Mr Cameron also pointed out that Britons walk less than almost any other Western country except Greece, while the UK cycling rate is 40% below the EU average.
Responding to government policy, PriceWaterhouseCoopers says, "Travel is an essential part of our business, but video- and teleconferencing are being promoted as an alternative to business travel."
WHO CURRENTLY USES TELEPHONE CONFERENCING?
At any one time there are 50,000 users of voice conferencing from within the SME community. As well as businesses, users range from charities to the Court Service. Quest Housing Association is one of many enthusiastic users.
"Residents can discuss housing and community issues with other people around the country from the comfort of their own home. It is friendly and informal and people who take part often feel more at ease voicing their opinion rather than face-to-face at a meeting or event."
That said, there can be real cost pitfalls for the unwary. It's not widely known, for example, that some firms (such as BT) send a bill to the conference instigator based upon the number of callers involved. So a 100-minute voice conference involving, say, eight people could cost the organiser £120.
Put some of the participants in Europe or even further afield and watch those numbers get scary.
But now, innovative providers are offering simple dial up voice conferences where each invited participant calls a central number and, using a PIN, joins the conference.
This way there are no bills for organisers, no contracts, and each participant simply pays for their own 7p/min call. It's no wonder that users of this service have risen from an initial 500 to over 50,000 every week.
WHAT OF THE FUTURE?
Nothing is likely to rival the convenient 'on the go' speed and sheer flexibility of voice conferencing, allowing office-based staff in several countries around the world to communicate with each other, and with staff in their homes and cars or out on site.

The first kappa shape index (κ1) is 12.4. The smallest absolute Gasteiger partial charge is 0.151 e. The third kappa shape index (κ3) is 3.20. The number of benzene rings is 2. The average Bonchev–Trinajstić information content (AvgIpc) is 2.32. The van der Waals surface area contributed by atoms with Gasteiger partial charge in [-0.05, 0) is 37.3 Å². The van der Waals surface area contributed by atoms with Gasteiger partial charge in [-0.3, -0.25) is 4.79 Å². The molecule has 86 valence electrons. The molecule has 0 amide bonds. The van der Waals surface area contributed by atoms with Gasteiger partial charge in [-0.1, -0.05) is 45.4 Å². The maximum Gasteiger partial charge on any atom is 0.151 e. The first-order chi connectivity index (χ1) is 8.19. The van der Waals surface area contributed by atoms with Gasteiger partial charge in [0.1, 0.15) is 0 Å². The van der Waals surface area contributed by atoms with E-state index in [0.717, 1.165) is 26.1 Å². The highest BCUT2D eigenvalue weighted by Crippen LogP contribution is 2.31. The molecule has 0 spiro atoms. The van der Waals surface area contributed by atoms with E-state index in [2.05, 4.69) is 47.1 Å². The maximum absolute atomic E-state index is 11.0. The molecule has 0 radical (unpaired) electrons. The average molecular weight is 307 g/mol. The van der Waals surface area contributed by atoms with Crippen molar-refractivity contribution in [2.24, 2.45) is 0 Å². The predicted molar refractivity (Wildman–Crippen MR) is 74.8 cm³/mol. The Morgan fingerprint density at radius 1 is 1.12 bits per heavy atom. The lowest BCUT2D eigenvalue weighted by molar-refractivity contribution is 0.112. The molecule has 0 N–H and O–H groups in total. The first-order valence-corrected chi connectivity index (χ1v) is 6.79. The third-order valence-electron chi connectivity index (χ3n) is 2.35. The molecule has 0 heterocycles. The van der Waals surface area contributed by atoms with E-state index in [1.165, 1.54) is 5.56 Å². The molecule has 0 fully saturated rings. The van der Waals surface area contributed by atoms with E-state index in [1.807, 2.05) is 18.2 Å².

But what about those times when, for example, there's a need to make a presentation to a widely spread audience, or perhaps it's simply not possible within the time available to meet all prospects for face-to-face proposals?
There's an undoubted need in many circumstances to give 'quick-qualifier' presentations and then move on. I predict web conferencing as the next big thing in the SME marketplace.
Phone calls involving facts and figures can be a little challenging, so the ablity to broadcast PowerPoint, Word, Excel and PDF presentations to participants' screens via the web is a great step forward.
Now businesses can successfully communicate complex ideas and data while you're on the phone - much as you would do when meeting face-to-face.
We've one client on our own trial panel who tells me that his sales are up by £12,000 a month simply by being able to present to prospects whom he wouldn't have had time to meet personally.
This is certainly a highly effective tool and, although there may be some initial reluctance to 'jump in', one can certainly envisage that this new generation of conference calls will be more valuable and constructive than ever.
Another brand new development is the launch of Skype's first link up of its kind in Europe.
Skype - the free VoIP (Voice over Internet Protocol) solution which facilitates free telephone calls across the internet - has now launched 'SkypeOut' dial in into its conference calls, thus opening up worldwide access to conference calls for hugely reduced costs allowing users to benefit from a lower dial-in rate with the rest of the world, in the simplest, most effective way possible.
There is a simple dial-up where each invited participant calls a number and, using a PIN, joins the private voice conference. There are no bills for organisers, no contracts and each participant simply pays for their own call. The conference service is immediate, with no need to book, no registration and no conference service charge.